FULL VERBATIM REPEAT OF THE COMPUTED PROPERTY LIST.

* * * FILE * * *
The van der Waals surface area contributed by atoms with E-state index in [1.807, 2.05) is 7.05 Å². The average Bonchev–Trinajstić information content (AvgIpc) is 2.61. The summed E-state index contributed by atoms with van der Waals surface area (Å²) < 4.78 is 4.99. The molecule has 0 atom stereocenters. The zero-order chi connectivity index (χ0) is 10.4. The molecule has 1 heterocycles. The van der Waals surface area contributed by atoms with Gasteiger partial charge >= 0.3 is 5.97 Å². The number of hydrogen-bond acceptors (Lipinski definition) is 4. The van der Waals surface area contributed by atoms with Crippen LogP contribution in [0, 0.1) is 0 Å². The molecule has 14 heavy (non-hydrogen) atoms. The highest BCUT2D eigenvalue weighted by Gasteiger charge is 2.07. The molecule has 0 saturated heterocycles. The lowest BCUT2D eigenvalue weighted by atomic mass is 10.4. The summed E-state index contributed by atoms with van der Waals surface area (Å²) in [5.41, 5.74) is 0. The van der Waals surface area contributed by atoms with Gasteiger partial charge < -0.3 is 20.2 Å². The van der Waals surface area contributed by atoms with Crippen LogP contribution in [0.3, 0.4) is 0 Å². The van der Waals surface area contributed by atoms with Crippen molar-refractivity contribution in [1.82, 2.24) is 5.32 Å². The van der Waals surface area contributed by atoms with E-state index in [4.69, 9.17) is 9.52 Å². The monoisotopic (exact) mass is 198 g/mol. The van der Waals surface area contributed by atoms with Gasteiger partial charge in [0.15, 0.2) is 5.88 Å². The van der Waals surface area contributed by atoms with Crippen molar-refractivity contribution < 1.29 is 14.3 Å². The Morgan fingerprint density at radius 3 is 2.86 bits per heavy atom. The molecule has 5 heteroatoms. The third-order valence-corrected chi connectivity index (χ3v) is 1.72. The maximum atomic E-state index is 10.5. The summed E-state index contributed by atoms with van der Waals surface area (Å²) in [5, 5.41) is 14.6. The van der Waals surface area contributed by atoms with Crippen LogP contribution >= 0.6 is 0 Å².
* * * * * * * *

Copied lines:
The van der Waals surface area contributed by atoms with E-state index in [1.807, 2.05) is 7.05 Å². The average Bonchev–Trinajstić information content (AvgIpc) is 2.61. The summed E-state index contributed by atoms with van der Waals surface area (Å²) < 4.78 is 4.99. The molecule has 0 atom stereocenters. The zero-order chi connectivity index (χ0) is 10.4. The molecule has 1 heterocycles. The van der Waals surface area contributed by atoms with Gasteiger partial charge >= 0.3 is 5.97 Å². The number of hydrogen-bond acceptors (Lipinski definition) is 4. The van der Waals surface area contributed by atoms with Crippen LogP contribution in [0, 0.1) is 0 Å². The molecule has 14 heavy (non-hydrogen) atoms. The highest BCUT2D eigenvalue weighted by Gasteiger charge is 2.07. The molecule has 0 saturated heterocycles. The lowest BCUT2D eigenvalue weighted by atomic mass is 10.4. The summed E-state index contributed by atoms with van der Waals surface area (Å²) in [5.41, 5.74) is 0. The van der Waals surface area contributed by atoms with Gasteiger partial charge < -0.3 is 20.2 Å². The van der Waals surface area contributed by atoms with Crippen LogP contribution in [0.3, 0.4) is 0 Å². The van der Waals surface area contributed by atoms with Crippen molar-refractivity contribution in [1.82, 2.24) is 5.32 Å². The van der Waals surface area contributed by atoms with E-state index in [4.69, 9.17) is 9.52 Å². The monoisotopic (exact) mass is 198 g/mol. The van der Waals surface area contributed by atoms with Gasteiger partial charge in [0.15, 0.2) is 5.88 Å². The van der Waals surface area contributed by atoms with Crippen molar-refractivity contribution < 1.29 is 14.3 Å². The Morgan fingerprint density at radius 3 is 2.86 bits per heavy atom. The molecule has 5 heteroatoms. The third-order valence-corrected chi connectivity index (χ3v) is 1.72. The maximum atomic E-state index is 10.5. The summed E-state index contributed by atoms with van der Waals surface area (Å²) in [5, 5.41) is 14.6. The van der Waals surface area contributed by atoms with Crippen LogP contribution >= 0.6 is 0 Å².